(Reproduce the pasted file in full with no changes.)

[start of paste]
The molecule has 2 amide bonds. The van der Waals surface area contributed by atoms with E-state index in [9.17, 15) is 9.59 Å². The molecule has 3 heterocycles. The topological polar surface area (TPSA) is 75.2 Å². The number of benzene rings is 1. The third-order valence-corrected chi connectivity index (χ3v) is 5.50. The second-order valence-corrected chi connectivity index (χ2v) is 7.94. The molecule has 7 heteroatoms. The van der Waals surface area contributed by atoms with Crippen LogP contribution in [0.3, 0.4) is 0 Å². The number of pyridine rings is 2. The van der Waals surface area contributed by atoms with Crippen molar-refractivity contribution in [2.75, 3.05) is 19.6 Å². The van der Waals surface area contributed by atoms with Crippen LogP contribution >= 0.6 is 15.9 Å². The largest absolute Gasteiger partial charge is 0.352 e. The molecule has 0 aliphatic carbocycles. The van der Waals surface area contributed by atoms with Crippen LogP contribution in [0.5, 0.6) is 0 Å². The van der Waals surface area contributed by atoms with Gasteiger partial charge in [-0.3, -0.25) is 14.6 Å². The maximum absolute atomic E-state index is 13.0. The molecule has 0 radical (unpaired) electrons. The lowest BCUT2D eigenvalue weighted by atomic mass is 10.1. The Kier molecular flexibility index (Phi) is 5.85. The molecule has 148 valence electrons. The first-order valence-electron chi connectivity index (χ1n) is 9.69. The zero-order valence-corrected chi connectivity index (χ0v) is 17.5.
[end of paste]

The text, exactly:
The molecule has 2 amide bonds. The van der Waals surface area contributed by atoms with E-state index in [9.17, 15) is 9.59 Å². The molecule has 3 heterocycles. The topological polar surface area (TPSA) is 75.2 Å². The number of benzene rings is 1. The third-order valence-corrected chi connectivity index (χ3v) is 5.50. The second-order valence-corrected chi connectivity index (χ2v) is 7.94. The molecule has 7 heteroatoms. The van der Waals surface area contributed by atoms with Crippen LogP contribution in [0.3, 0.4) is 0 Å². The number of pyridine rings is 2. The van der Waals surface area contributed by atoms with Crippen molar-refractivity contribution in [2.75, 3.05) is 19.6 Å². The van der Waals surface area contributed by atoms with Crippen LogP contribution >= 0.6 is 15.9 Å². The largest absolute Gasteiger partial charge is 0.352 e. The molecule has 0 aliphatic carbocycles. The van der Waals surface area contributed by atoms with Crippen LogP contribution in [0.5, 0.6) is 0 Å². The van der Waals surface area contributed by atoms with Gasteiger partial charge in [-0.3, -0.25) is 14.6 Å². The maximum absolute atomic E-state index is 13.0. The molecule has 0 radical (unpaired) electrons. The lowest BCUT2D eigenvalue weighted by atomic mass is 10.1. The Kier molecular flexibility index (Phi) is 5.85. The molecule has 148 valence electrons. The first-order valence-electron chi connectivity index (χ1n) is 9.69. The zero-order valence-corrected chi connectivity index (χ0v) is 17.5.